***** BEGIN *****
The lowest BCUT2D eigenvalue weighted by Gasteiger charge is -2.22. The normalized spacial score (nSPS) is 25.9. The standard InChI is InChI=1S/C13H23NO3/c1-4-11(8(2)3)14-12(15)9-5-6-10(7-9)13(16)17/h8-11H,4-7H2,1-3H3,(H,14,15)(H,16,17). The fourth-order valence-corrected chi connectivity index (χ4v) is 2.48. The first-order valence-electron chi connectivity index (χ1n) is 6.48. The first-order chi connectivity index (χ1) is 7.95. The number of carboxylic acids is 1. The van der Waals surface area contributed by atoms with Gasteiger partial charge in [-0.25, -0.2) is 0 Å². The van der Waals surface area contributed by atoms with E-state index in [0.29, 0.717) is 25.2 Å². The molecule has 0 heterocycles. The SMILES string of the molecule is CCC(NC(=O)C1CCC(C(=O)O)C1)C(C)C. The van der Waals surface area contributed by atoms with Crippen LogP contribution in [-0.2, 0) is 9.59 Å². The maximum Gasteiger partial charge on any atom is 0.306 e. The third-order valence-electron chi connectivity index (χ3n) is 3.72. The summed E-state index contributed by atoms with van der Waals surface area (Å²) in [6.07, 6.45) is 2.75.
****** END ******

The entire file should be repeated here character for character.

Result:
The lowest BCUT2D eigenvalue weighted by Gasteiger charge is -2.22. The normalized spacial score (nSPS) is 25.9. The standard InChI is InChI=1S/C13H23NO3/c1-4-11(8(2)3)14-12(15)9-5-6-10(7-9)13(16)17/h8-11H,4-7H2,1-3H3,(H,14,15)(H,16,17). The fourth-order valence-corrected chi connectivity index (χ4v) is 2.48. The first-order valence-electron chi connectivity index (χ1n) is 6.48. The first-order chi connectivity index (χ1) is 7.95. The number of carboxylic acids is 1. The van der Waals surface area contributed by atoms with Gasteiger partial charge in [-0.25, -0.2) is 0 Å². The van der Waals surface area contributed by atoms with E-state index in [0.29, 0.717) is 25.2 Å². The molecule has 0 heterocycles. The SMILES string of the molecule is CCC(NC(=O)C1CCC(C(=O)O)C1)C(C)C. The van der Waals surface area contributed by atoms with Crippen LogP contribution in [-0.2, 0) is 9.59 Å². The maximum Gasteiger partial charge on any atom is 0.306 e. The third-order valence-electron chi connectivity index (χ3n) is 3.72. The summed E-state index contributed by atoms with van der Waals surface area (Å²) in [6.07, 6.45) is 2.75.